បុណ្យសែនព្រះខែជាពិធីបុណ្យមួយ នៅពាក់កណ្តាលសរទរដូវ, ត្រូវបានគេស្គាល់ថាជាបុណ្យសែនព្រះខែ ឬ ចុងឈីវជៀ។ វាជាពិធីបុណ្យ សំរាប់អបអររដូវប្រមូលផលពេញនិយមមួយ ដែលត្រូវបានប្រារព្ធឡើងដោយជនជាតិ ចិន, តៃវ៉ាន់, និងប្រជាជនវៀតណាម. ក្នុងរយៈពេលជាង 3.000 ឆ្នាំមុន ព្រះច័ន្ទ ត្រូវបានចាត់ទុកជាទី សក្ការៈនៃរាជវង្ស ថាង, ពិធីបុណ្យនេះ ត្រូវបានឱ្យឈ្មោះថា ចុងឈីវជៀ នៅក្នុងរាជកាលនៃរាជវង្ស ចូវ.នៅម៉ាលេស៊ី សឹង្ហបុរី និង ហ្វីលីពីន គេហៅវាថា ពិធីបុណ្យគោម ឬ ពិធីបុណ្យសែននំព្រះខែ ។ ពិធីនេះគេប្រារព្ធឡើងនៅថ្ងៃទី ១៥ ក្នុងខែទី ៨របស់ចិន ហើយត្រូវនឹងខែ កញ្ញា ឬ តុលានៃប្រក្រតិទិនសូរិយាគតិ ។ វាក៏ជាថ្ងៃដែលត្រូវនឹងពាក់កណ្តាលសរទរដូវនៃប្រក្រតិទិនសូរិយាគតិ ហើយនៅពេលនោះព្រះច័ន្ទក៏ពេញបូណ៌មីដែរ ។ ម្ហូបប្រពៃណីនៃពិធីនេះគឺ នំលោកខែ ។
បុណ្យសែនព្រះខែជាពិធីបុណ្យសំខាន់មួយក្នុងប្រក្រតិទិនរបស់ចិន។ តាមប្រពៃណី ញាតិមិត្តនិង មិត្តភ័ក្តិមកជួមជុំគ្នានៅថ្ងៃនេះ ដើម្បីមើលព្រះខែពេញបូណ៌មី និង ញុំានំលោកខែ ។ ក្នុងពិធីបុណ្យនេះ ក៏មានទំនៀមទម្លាប់ខ្លះៗដែរ ដូចជា៖
- Fire Dragon Dances
- Collecting dandelion leaves and distributing them evenly among family members
- អុជធុបដើម្បីគោរពដល់ទេវតា ពិសេស ឆាងអឺ
- កាន់គោម ដុតគោម និងបង្ហោះគោម
Houyi and Change Main articles: Houyi and Change Celebration of the Mid-Autumn Festival is strongly associated with the legend of Houyi and Change, the Moon Goddess of Immortality. Tradition places these two figures from Chinese mythology at around 2200 BCE, during the reign of the legendary Emperor Yao, shortly after that of Huangdi. Unlike many lunar deities in other cultures who personify the moon, Change simply lives on the moon but is not the moon herself. There are many variants and adaptations of the legend of Change that frequently contradict each other. However, most versions of the legend involve some variation of the following elements: Houyi, the Archer, an emperor, either benevolent or malevolent, and an elixir of life. One version of the legend states that Houyi was an immortal and Change was a beautiful young girl, working in the palace of the Jade Emperor the Emperor of Heaven, 玉帝 pinyin:Yùdì as an attendant to the Queen Mother of the West the Jade Emperors wife. Houyi aroused the jealousy of the other immortals, who then slandered him before the Jade Emperor. Houyi and his wife, Change, were subsequently banished from heaven. They were forced to live on Earth. Houyi had to hunt to survive and became a skilled and famous archer. At that time, there were ten suns, in the form of three-legged birds, residing in a mulberry tree in the eastern sea. Each day one of the sun birds would have to travel around the world on a carriage, driven by Xihe, the mother of the suns. One day, all ten of the suns circled together, causing the Earth to burn. Emperor Yao, the Emperor of China, commanded Houyi to use his archery skill to shoot down all but one of the suns. Upon completion of his task, the Emperor rewarded Houyi with a pill that granted eternal life. Emperor Yao advised Houyi not to swallow the pill immediately but instead to prepare himself by praying and fasting for a year before taking it. On the night of the Moon Festival, the rebels successfully attacked and overthrew the government. What followed was the establishment of the Ming Dynasty 1368–1644, under Zhu. Henceforth, the Mid-Autumn Festival was celebrated with moon cakes on a national level.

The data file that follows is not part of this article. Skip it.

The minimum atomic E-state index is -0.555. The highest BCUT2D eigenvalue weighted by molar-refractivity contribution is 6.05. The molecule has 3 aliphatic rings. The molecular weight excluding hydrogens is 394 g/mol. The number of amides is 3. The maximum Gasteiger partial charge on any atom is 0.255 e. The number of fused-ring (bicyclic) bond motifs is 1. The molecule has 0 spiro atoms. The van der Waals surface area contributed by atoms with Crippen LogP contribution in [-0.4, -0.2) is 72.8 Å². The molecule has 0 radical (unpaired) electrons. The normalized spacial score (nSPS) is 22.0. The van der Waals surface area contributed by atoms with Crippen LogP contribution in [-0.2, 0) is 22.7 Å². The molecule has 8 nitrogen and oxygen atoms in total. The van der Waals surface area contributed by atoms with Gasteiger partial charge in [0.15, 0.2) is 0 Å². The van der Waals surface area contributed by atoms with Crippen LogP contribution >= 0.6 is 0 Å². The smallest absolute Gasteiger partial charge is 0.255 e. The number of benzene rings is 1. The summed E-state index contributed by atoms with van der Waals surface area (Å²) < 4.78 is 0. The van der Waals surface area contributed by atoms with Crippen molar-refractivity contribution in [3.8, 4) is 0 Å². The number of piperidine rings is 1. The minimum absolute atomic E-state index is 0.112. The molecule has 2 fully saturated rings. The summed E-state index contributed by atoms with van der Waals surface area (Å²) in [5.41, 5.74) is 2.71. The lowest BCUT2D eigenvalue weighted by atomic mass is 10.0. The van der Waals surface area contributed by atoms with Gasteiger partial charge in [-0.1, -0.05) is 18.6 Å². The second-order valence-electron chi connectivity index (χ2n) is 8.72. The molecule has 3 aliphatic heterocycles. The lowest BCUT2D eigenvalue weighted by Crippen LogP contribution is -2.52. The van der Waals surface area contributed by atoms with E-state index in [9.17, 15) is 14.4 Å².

2. Taiwan version
Due to historical cultural ties with China, legends of the holiday in Taiwan share major feature of the Chinese version. Since middle of 1980’s, Taiwanese starts the trend of barbecue with friends and family at Mid-Autumn Festival. This trend trace from different statements, some said that it started because of the boost of commercial company, others said that it is because people usually get hungry when they are watching the moon, so barbecue outdoor become widespread among people. However, the take off of Taiwan economy and the influence of western life style was also a reason which makes people change their traditional custom. Mooncakes are typically round but smaller, with less elaborate fillings. More recently, some versions of the cake from Hong Kong seem to be gaining popularity.
3. Vietnamese version
The Mid-Autumn festival is named "Tết Trung Thu" in Vietnamese. The Vietnamese version of the holiday recounts the legend of Cuội, whose wife accidentally urinated on a sacred banyan tree, taking him with it to the Moon. Every year, on the mid-autumn festival, children light lanterns and participate in a procession to show Cuội the way to Earth. One important event before and during Vietnamese Mid-Autumn Festival are lion dances. The dances are performed by both non-professional children group and trained professional groups. Lion dance groups perform on the streets go to houses asking for permission to perform for them. If accepted by the host, "the lion" will come in and start dancing as a wish of luck and fortune and the host gives back lucky money to show thankfulness.
The Mid-Autumn Festival is held on the 15th day of the eighth month in the Chinese calendar, which is in September or early October in the Gregorian calendar. In 2010 the Mid-Autumn Festival fell on September 22. It will occur on these days in coming years:
- 2011: September 12
- 2013: September 19
- 2018: September 24
- 2012: September 30
- 2019: September 13
- 2020: October 1
- 2017: October 4
- 2014: September 8
- 2016: September 15
- 2015: September 27